Euro Macro: Italy’s budget talks take place while economic climate cools – Today the August manufacturing PMIs for the eurozone’s peripheral countries were published. They suggested that Italy’s economy is underperforming the eurozone as a whole and also other peripheral countries such as Spain. Indeed, Italy’s manufacturing PMI dropped by 1.4 points to 50.1 in August, while the eurozone aggregate fell by only 0.5 points, and Spain’s manufacturing PMI actually edged higher. During the three months since Italy’s new government was sworn in, the country’s manufacturing PMI has dropped by 2.6 points, suggesting that the industrial sector has lost considerable momentum. This means that the discussions about next year’s budget take place in a cooler economic climate, which would have resulted in a less favourable outcome for the budget balance even without any policy changes.
According to the latest estimates by the European Commission, Italy’s budget balance would be around -1.7% GDP this year and stabilise at that level in 2019 without any policy changes. Given the loss of economic momentum, these estimates would probably have to be revised to closer to -2.0%. Meanwhile, the government has to present its targets for economic growth and government finances by 27 September. Finance minister Tria is committed to keeping the budget deficit within the 3% ceiling of the European Commission, whereas the two populist government parties are pushing to implement their two flagship policy measures (a flat tax and an guaranteed income for all citizens), which would together cost around EUR 70bn (equal to 4% of GDP) and lift the budget deficit to well above this 3% limit. If Mr Tria is serious about keeping the deficit to 3% of GDP, only around a quarter of the government’s plans could be implemented, which would probably be unacceptable for the two political leaders. Even in the unlikely event that Mr Tria succeeds in limiting the budget deficit to 3% throughout this government’s term in office, Italy’s debt ratio (132% GDP in 2017) would probably not improve much and move up in the coming years. (Aline Schuiling)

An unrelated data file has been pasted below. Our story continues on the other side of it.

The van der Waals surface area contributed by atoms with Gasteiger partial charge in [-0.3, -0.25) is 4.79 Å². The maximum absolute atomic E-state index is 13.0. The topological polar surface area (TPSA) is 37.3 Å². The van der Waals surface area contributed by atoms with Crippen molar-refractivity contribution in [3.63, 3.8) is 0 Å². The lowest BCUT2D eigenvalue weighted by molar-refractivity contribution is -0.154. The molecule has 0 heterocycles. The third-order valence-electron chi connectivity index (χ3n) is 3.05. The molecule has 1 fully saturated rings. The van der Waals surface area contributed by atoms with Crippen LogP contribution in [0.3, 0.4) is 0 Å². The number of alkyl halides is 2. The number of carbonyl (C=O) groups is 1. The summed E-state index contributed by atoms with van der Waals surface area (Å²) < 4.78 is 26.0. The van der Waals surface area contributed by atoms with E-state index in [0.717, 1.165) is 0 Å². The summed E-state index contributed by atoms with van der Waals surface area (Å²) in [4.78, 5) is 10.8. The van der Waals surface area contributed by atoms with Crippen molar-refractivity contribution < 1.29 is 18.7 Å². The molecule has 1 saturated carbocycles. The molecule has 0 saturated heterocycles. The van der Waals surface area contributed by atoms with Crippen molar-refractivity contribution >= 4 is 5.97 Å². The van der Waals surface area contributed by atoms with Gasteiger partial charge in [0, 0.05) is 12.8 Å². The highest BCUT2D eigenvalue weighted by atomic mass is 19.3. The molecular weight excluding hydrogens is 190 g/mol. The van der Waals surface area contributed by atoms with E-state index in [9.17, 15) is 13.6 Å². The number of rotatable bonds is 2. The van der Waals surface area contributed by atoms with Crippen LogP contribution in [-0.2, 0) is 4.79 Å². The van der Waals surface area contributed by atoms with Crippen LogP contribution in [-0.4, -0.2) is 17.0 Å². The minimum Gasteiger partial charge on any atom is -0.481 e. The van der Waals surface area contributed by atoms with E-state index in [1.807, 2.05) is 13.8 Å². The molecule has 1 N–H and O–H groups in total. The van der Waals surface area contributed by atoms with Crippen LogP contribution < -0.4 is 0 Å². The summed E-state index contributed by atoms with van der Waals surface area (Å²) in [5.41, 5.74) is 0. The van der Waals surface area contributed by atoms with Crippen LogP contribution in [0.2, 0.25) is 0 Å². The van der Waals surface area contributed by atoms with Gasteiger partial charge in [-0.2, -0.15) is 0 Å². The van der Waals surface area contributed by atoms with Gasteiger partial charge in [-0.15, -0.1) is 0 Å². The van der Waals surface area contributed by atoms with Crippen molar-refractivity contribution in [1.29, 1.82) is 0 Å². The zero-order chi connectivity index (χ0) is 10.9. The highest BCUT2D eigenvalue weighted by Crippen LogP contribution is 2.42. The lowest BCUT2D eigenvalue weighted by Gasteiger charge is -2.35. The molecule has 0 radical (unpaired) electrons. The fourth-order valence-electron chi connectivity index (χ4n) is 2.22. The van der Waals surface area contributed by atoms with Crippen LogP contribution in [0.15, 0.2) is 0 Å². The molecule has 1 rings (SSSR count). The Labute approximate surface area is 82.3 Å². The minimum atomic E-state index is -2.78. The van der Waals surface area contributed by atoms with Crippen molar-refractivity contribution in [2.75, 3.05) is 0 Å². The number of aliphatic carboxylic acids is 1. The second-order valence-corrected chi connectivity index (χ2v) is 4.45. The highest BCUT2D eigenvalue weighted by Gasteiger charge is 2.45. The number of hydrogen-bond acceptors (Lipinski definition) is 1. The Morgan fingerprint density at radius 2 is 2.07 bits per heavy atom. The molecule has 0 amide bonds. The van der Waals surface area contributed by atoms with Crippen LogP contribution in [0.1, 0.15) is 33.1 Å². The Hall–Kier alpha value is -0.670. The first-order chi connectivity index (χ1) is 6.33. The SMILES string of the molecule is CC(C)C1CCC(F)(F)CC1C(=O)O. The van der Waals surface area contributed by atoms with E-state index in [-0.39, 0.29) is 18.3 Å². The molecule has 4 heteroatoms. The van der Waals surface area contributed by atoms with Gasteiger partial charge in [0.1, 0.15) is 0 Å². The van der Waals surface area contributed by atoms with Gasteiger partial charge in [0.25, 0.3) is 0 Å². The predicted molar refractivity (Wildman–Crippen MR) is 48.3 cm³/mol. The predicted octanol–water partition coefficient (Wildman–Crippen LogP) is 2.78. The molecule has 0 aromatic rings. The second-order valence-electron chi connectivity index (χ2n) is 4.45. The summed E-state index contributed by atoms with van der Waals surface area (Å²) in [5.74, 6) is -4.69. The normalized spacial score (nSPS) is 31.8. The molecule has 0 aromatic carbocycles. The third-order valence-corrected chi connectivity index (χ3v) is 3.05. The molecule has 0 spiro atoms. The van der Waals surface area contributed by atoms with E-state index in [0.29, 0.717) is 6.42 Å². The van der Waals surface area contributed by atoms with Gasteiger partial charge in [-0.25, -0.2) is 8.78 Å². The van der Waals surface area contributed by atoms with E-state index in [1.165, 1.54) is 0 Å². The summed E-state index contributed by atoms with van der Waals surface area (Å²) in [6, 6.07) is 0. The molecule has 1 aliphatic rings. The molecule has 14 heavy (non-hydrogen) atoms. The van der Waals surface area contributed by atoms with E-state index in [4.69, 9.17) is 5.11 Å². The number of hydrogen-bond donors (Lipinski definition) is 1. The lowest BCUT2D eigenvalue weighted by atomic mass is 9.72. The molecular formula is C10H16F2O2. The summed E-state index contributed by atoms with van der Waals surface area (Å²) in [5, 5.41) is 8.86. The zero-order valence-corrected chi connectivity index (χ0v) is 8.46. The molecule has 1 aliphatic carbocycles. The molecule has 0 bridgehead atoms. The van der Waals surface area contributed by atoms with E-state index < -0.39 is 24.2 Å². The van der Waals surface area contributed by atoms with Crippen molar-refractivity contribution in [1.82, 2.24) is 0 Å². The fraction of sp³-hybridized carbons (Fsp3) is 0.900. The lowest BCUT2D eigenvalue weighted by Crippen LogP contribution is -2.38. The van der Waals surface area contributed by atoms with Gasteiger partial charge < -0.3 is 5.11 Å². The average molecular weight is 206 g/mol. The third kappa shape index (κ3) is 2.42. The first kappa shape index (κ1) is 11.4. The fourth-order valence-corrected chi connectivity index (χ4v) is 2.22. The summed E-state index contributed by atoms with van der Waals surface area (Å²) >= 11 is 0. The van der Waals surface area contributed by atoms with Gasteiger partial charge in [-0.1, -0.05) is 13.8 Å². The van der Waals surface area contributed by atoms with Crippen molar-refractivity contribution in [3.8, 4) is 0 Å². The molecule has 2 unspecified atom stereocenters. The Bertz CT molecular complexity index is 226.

Fed View: A slightly less hawkish FOMC in 2019 – Following the full Senate confirmation of Richard Clarida as Fed Vice Chair last week, we have updated our FOMC voter table (see here). The Committee has had a notably hawkish tilt this year compared with last year. While 2019-20 is also likely to see doves outnumbered by hawks, we expect the Committee to tilt somewhat less hawkish, with one or two hawks replaced by doves. But this is unlikely to be enough to derail Fed rate hikes, and our base case continues to be for a further four rate hikes from the Fed, taking the fed funds rate to 2.75-3.00% by next June. Based on our neutral rate assumption of c.2.5%, this would be a modestly restrictive policy setting. While financial markets are now almost fully priced for a September hike, conviction in rate hikes is less strong further out, with c.65bp of the 100bp in tightening that we expect now priced in. The Bloomberg consensus of economists, in contrast, now projects a further five rate hikes rather than the four that we project. (Bill Diviney)